The central coastal city of Da Nang has cemented its spot as the easiest place to do business in Vietnam, securing top spot for the fourth consecutive year on the latest Provincial Competitiveness Index (PCI).
The annual PCI 2016 report was released by the Vietnam Chamber of Commerce and Industry (VCCI) and the U.S. Agency for International Development (USAID) in Hanoi on Tuesday.
The PCI report is designed to assess the ease of doing business, economic governance, and administrative reform efforts by the provincial and city governments in Vietnam in order to promote the development of the private sector.
PCI 2016 is the 12th iteration of the report and is based on responses from 11,600 enterprises, including more than 10,000 domestic private enterprises from 63 cities and provinces and nearly 1,600 foreign invested enterprises in 14 provinces of Vietnam.
Da Nang again topped this year’s rankings with a score of 70, marking it the seventh time the city has taken the top position since the first PCI report.
The central city is followed by the northern province of Quang Ninh (65.60 points) and the southern province of Dong Thap (65.75 points), which have switched places from last year, ranked second and third respectively.
Ho Chi Minh City dropped two notches to the eighth place (61.72 points) but remained in the Excellent tier, while Hanoi entered this category for the first time, jumping 10 places to 14th.
Multiple positive signs of the business environment in Vietnam were recorded in the PCI 2016 survey.
Over the past year, 65 percent of private enterprises reported profits, the highest level in five years.
The average size of private enterprises rose to the highest level ever recorded in the survey at VND18.1 billion (US$797,000), which is twice the level recorded in 2006, VND7.5 billion ($330,000).
The percentage of firms that hired more workers also increased from 12 percent in 2015 to 13 percent in 2016. Optimism about the prospect of growth remains high with 48 percent of firms looking to expand their operations over the next two years.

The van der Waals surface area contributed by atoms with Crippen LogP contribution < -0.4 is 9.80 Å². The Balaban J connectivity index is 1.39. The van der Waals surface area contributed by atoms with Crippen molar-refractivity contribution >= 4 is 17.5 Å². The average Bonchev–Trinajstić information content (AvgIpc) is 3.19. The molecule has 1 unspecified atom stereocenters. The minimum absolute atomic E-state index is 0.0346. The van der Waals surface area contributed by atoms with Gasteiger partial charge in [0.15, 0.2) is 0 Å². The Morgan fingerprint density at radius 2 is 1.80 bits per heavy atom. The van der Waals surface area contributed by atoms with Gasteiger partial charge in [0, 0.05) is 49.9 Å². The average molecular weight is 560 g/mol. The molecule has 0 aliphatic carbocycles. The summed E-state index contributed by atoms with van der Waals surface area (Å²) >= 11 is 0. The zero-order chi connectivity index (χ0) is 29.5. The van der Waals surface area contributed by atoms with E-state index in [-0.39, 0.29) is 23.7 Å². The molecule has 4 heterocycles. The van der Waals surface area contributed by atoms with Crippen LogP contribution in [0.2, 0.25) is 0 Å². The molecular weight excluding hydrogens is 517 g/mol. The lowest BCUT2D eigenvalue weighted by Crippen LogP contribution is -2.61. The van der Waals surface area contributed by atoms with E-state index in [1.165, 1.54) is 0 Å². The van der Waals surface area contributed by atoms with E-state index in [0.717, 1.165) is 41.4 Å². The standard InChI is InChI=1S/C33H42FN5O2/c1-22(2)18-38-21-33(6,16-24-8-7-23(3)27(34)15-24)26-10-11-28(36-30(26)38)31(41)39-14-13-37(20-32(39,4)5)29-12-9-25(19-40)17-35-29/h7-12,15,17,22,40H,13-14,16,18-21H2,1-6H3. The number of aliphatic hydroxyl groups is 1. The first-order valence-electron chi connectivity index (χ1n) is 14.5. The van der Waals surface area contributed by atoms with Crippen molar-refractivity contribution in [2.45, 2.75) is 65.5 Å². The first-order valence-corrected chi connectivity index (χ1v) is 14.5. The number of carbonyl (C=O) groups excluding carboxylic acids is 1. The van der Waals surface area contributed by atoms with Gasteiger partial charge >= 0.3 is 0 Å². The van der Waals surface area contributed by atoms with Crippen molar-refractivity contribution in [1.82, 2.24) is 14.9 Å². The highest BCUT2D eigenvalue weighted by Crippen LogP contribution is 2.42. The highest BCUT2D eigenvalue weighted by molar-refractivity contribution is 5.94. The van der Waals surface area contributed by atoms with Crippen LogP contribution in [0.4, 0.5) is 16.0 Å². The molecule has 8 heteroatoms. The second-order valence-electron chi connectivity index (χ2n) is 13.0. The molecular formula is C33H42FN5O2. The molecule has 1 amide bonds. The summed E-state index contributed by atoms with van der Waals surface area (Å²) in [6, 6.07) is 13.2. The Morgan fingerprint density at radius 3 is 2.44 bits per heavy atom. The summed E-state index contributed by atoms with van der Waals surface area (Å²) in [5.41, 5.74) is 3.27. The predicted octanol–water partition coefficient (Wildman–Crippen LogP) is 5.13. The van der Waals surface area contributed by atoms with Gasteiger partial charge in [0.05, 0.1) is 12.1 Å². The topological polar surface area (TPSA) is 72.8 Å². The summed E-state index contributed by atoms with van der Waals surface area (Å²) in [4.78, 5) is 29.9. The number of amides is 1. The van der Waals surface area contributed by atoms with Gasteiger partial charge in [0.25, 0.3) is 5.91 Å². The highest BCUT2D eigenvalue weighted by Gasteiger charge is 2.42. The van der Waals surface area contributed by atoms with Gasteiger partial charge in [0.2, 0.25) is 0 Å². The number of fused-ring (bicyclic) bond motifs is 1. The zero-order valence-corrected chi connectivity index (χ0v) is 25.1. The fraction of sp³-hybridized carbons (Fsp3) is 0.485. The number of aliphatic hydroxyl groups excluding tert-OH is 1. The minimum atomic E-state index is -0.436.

In general, the economic governance of provinces and cities in Vietnam continued to show positive improvements, evidenced in the areas of proactive leadership, informal charges, labor training, policy bias, and business registration.
As for the 1,550 foreign invested enterprises surveyed in the report, 11 percent of them increased their investment in existing operations and 63 percent added new employees to their payrolls.
More than half of the firms in the survey mentioned that they plan to expand the scale of their operations, which is the highest percentage since 2010.
The legal environment was perceived by foreign firms as more friendly with a decrease in entry costs and petty corruption.
Despite the positive news, many domestic firms responding to the survey said that in areas such as administrative procedure, land access and the legal environment generally remain major obstacles, while foreign investors remain concerned about policy bias in favor of state-owned enterprises.
The biggest obstacle for both domestic and foreign companies is the informal charges they have to pay to do business in Vietnam.
Dau Anh Tuan, general director of VCCI's legal department, admitted that 66 percent of businesses in Vietnam still have to pay informal charges. For some businesses, unofficial fees eat up as much as ten percent of their revenue, he noted.
Nearly 80 percent of businesses said they had no choice but pay the informal charges to “build up relationships”. Some considered it ‘coffee money,’ a ‘guarantee contract’ or justified it as the small ‘gift’ they give out today which may help them deal with bigger troubles tomorrow.